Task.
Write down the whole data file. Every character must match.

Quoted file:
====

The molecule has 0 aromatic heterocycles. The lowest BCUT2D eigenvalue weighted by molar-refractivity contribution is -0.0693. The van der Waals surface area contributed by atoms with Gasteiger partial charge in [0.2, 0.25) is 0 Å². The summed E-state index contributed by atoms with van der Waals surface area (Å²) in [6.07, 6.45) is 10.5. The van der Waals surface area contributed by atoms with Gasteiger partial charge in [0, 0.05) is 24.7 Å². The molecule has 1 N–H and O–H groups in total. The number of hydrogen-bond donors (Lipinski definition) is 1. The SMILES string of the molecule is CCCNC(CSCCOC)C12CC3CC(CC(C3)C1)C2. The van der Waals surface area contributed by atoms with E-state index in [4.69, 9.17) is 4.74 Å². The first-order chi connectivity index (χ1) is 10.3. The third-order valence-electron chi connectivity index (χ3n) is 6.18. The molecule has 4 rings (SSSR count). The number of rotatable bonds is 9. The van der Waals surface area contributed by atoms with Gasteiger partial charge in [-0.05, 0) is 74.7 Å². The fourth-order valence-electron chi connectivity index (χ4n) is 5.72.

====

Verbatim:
The molecule has 0 aromatic heterocycles. The lowest BCUT2D eigenvalue weighted by molar-refractivity contribution is -0.0693. The van der Waals surface area contributed by atoms with Gasteiger partial charge in [0.2, 0.25) is 0 Å². The summed E-state index contributed by atoms with van der Waals surface area (Å²) in [6.07, 6.45) is 10.5. The van der Waals surface area contributed by atoms with Gasteiger partial charge in [0, 0.05) is 24.7 Å². The molecule has 1 N–H and O–H groups in total. The number of hydrogen-bond donors (Lipinski definition) is 1. The SMILES string of the molecule is CCCNC(CSCCOC)C12CC3CC(CC(C3)C1)C2. The van der Waals surface area contributed by atoms with E-state index in [4.69, 9.17) is 4.74 Å². The first-order chi connectivity index (χ1) is 10.3. The third-order valence-electron chi connectivity index (χ3n) is 6.18. The molecule has 4 rings (SSSR count). The number of rotatable bonds is 9. The van der Waals surface area contributed by atoms with Gasteiger partial charge in [-0.05, 0) is 74.7 Å². The fourth-order valence-electron chi connectivity index (χ4n) is 5.72.